The relation of Christ to prophecy, continued.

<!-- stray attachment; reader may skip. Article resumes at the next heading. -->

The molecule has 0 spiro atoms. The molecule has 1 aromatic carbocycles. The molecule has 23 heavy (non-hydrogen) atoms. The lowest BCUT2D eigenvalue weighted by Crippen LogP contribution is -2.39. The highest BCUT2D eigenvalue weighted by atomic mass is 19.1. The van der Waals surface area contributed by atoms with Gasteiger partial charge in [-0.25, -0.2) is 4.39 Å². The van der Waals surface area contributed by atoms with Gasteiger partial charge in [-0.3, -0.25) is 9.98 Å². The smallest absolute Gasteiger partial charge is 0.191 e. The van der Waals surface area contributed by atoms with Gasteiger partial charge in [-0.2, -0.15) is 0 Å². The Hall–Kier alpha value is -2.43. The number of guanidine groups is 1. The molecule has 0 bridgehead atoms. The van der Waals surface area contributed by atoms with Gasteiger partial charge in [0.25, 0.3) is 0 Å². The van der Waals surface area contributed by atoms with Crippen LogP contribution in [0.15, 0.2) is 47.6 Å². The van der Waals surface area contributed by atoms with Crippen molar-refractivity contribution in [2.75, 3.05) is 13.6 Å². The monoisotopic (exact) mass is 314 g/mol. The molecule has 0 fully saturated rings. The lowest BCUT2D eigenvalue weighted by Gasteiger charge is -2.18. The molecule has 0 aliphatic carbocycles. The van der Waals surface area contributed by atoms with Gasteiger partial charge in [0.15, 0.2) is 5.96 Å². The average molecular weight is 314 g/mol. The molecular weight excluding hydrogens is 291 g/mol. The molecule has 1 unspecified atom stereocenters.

1. Faustus said: "I came not to destroy the law, but to fulfill it." If these are Christ's words, unless they have some other meaning, they are as much against you as against me. Your Christianity as well as mine is based on the belief that Christ came to destroy the law and the prophets. Your actions prove this, even though in words you deny it. It is on this ground that you disregard the precepts of the law and the prophets. It is on this ground that we both acknowledge Jesus as the founder of the New Testament, in which is implied the acknowledgment that the Old Testament is destroyed. How, then, can we believe that Christ said these words without first confessing that hitherto we have been wholly in error, and without showing our repentance by entering on a course of obedience to the law and the prophets, and of careful observance of their requirements, whatever they may be? This done, we may honestly believe that Jesus said that he came not to destroy the law, but to fulfill it. As it is, you accuse me of not believing what you do not believe yourself, and what therefore is false.